Although it has been the subject of discussion between the parties in the view of the Board, as will be seen from the following, it is of no importance with respect to the evaluation of inventive step which type the shoe type press is, namely whether it is provided with a concave or a convex press shoe and which length the resulting press nip has in comparison to e.g. a press nip formed between two press rolls.

3. Closest prior art

The question of which document and further which embodiment(s) of a document have to be considered as constituting the closest prior art has been subject of intensive discussion in the written procedure as well as the oral proceedings.

3.1 According to the established case law (cf. Case Law of the Boards of Appeal of the European Patent Office, Fourth Edition, 2001, I.D.3) the closest prior art for assessing inventive step is normally a prior art document disclosing subject-matter conceived for the same purpose or aimed at the same objective as the claimed invention and having the most relevant technical features in common, i.e. requiring the minimum of structural modifications.

Thus when evaluating which of the available documents needs to be considered as constituting the closest prior art the problem underlying the patent in suit, the subject-matter of the claims and statements in the patent in suit referring to the prior art and its disadvantages, has to be taken into consideration.

Taking the subject-matter of claim 1 as well as the description of the patent in suit (cf. column 1, lines 9 to 45; column 2, lines 4 to 9) into consideration, the appellant concludes that the closest prior art is to be considered as being one disclosing in accordance with features of claim 1 "an elastomeric press belt for transporting a continuous sheet through a press nip of a shoe type-press, as used in paper making machines, said press belt having inner and outer surfaces and a plurality of upwardly opening grooves extending lengthwise in the direction of belt to carry away water in said outer surface" and thus one as disclosed by documents D10, D11, D12 or D16 as referred to in the description.

This applies similarly concerning document D13 which in one line of argumentation of the respondent is referred to as the closest prior art. Contrary to documents D10, D11, D12 and D16 in document D13 the grooves are not shown in the figures, so that e.g. their cross sectional shape is not known. Furthermore no indication is given with respect to the problem referred to in the patent in suit in connection with the grooves. This document will thus only be considered together with the corresponding line of argumentation of the respondent.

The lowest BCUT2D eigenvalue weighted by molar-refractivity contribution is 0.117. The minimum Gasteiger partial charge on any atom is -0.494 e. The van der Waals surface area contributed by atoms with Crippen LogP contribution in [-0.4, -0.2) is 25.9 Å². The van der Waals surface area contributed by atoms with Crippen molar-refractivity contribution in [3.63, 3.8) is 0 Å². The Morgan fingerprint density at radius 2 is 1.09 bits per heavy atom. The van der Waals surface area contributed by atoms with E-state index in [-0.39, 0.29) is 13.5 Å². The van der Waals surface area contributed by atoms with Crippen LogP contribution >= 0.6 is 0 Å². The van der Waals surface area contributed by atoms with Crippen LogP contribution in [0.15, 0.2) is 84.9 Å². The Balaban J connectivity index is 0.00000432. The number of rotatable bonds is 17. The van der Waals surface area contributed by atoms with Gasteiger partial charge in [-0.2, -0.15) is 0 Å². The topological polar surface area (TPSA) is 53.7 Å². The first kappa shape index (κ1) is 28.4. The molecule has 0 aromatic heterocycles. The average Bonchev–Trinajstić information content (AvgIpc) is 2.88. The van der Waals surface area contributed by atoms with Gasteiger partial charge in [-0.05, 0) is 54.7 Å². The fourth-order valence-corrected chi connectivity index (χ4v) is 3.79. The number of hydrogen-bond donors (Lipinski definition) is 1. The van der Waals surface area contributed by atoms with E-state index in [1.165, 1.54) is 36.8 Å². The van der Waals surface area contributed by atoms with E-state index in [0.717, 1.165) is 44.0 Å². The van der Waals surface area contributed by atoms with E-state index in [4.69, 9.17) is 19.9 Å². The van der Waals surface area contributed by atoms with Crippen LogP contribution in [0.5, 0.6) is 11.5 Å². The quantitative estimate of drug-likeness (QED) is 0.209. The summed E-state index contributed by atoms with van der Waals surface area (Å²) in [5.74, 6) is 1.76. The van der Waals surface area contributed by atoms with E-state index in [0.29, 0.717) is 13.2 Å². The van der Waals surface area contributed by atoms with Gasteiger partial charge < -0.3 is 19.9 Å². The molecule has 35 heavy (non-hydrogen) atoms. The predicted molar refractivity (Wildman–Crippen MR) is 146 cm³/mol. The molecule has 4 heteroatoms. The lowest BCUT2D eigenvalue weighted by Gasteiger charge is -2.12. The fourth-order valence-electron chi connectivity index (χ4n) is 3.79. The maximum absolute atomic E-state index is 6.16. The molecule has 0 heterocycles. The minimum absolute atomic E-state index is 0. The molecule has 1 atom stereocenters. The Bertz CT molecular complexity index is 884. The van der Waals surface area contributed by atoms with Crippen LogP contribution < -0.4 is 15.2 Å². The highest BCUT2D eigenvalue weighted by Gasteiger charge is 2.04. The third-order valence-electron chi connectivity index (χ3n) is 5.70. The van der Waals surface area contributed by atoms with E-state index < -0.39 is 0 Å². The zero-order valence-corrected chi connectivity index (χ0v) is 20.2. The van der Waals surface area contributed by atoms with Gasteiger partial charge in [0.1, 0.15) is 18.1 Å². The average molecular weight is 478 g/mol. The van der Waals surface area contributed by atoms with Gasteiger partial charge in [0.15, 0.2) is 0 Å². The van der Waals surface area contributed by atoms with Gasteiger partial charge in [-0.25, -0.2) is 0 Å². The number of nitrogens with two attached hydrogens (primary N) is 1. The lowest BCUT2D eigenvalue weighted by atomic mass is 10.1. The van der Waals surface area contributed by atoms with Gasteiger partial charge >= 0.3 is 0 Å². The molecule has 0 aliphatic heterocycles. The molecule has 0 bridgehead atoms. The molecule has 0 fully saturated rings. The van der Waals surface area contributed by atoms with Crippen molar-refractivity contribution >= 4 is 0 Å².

The Board thus essentially agrees with the conclusion drawn by the appellant, according to which any one of documents D10, D11, D12 or D16 can be considered as the closest prior art.

Although all of the cited documents refer to press belts being used in shoe type presses, the Board however is of the opinion that the intended use referred to in claim 1 - stating that the press belt is for transporting a continuous sheet through a press nip of a shoe type press, as used in paper making machines - does not add to the structure of the press belt being defined. Thus the Board does not consider a disclosure concerning "the use of the press belt in a shoe type press" as being crucial for the qualification of a document as prior art, as long as the known press belt is suited for such a use.

3.2 The respondent did not object to the above findings. It is however according to its first and second line of argumentation of the opinion that documents D15 and D18 are equally well qualified to be the closest prior art.

3.3 Document D15

3.3.1 According to the respondent the embodiments according to figures 6 and 6A of document D15 can each be considered as constituting the closest prior art. The respondent asserts that grooves 25 provided in the elastomeric press belt for transporting a continuous sheet through a press nip of a shoe type-press, as used in paper making machines, are upwardly opening grooves of the kind defined in claim 1 of the patent in suit.